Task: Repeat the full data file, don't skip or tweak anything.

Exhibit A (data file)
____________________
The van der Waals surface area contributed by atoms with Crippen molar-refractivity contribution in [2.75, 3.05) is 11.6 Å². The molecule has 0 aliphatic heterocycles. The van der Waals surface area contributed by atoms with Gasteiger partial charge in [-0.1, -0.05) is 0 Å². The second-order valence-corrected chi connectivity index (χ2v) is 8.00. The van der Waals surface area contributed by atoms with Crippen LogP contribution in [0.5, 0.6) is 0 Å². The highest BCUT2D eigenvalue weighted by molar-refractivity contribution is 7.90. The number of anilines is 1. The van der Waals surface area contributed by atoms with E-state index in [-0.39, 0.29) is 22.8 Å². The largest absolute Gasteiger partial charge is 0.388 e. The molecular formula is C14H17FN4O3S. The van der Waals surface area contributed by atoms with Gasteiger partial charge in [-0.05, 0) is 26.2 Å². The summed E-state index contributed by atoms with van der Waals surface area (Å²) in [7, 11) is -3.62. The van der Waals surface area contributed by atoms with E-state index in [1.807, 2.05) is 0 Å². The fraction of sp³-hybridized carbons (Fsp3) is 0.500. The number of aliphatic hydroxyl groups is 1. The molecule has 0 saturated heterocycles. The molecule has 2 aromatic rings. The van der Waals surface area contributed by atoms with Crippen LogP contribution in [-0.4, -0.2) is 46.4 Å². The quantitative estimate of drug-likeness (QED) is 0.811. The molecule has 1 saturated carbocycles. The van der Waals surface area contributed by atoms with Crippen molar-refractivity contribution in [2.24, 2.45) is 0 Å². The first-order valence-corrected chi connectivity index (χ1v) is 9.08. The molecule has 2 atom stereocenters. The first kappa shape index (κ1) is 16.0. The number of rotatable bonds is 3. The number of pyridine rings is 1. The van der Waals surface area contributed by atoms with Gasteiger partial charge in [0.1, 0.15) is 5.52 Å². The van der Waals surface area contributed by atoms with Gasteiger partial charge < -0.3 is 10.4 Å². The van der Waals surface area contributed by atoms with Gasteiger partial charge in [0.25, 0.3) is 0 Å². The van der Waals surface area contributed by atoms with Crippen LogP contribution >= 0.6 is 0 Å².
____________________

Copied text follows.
The van der Waals surface area contributed by atoms with Crippen molar-refractivity contribution in [2.75, 3.05) is 11.6 Å². The molecule has 0 aliphatic heterocycles. The van der Waals surface area contributed by atoms with Gasteiger partial charge in [-0.1, -0.05) is 0 Å². The second-order valence-corrected chi connectivity index (χ2v) is 8.00. The van der Waals surface area contributed by atoms with Crippen LogP contribution in [0.5, 0.6) is 0 Å². The highest BCUT2D eigenvalue weighted by molar-refractivity contribution is 7.90. The number of anilines is 1. The van der Waals surface area contributed by atoms with E-state index in [-0.39, 0.29) is 22.8 Å². The largest absolute Gasteiger partial charge is 0.388 e. The molecular formula is C14H17FN4O3S. The van der Waals surface area contributed by atoms with Gasteiger partial charge in [-0.05, 0) is 26.2 Å². The summed E-state index contributed by atoms with van der Waals surface area (Å²) in [7, 11) is -3.62. The van der Waals surface area contributed by atoms with E-state index in [1.807, 2.05) is 0 Å². The fraction of sp³-hybridized carbons (Fsp3) is 0.500. The number of aliphatic hydroxyl groups is 1. The molecule has 0 saturated heterocycles. The molecule has 2 aromatic rings. The van der Waals surface area contributed by atoms with Crippen LogP contribution in [-0.4, -0.2) is 46.4 Å². The quantitative estimate of drug-likeness (QED) is 0.811. The molecule has 1 saturated carbocycles. The van der Waals surface area contributed by atoms with Crippen molar-refractivity contribution in [2.24, 2.45) is 0 Å². The first-order valence-corrected chi connectivity index (χ1v) is 9.08. The molecule has 2 atom stereocenters. The first kappa shape index (κ1) is 16.0. The number of rotatable bonds is 3. The number of pyridine rings is 1. The van der Waals surface area contributed by atoms with Gasteiger partial charge in [0.1, 0.15) is 5.52 Å². The van der Waals surface area contributed by atoms with Gasteiger partial charge < -0.3 is 10.4 Å². The van der Waals surface area contributed by atoms with Gasteiger partial charge in [0.25, 0.3) is 0 Å². The van der Waals surface area contributed by atoms with Crippen LogP contribution >= 0.6 is 0 Å².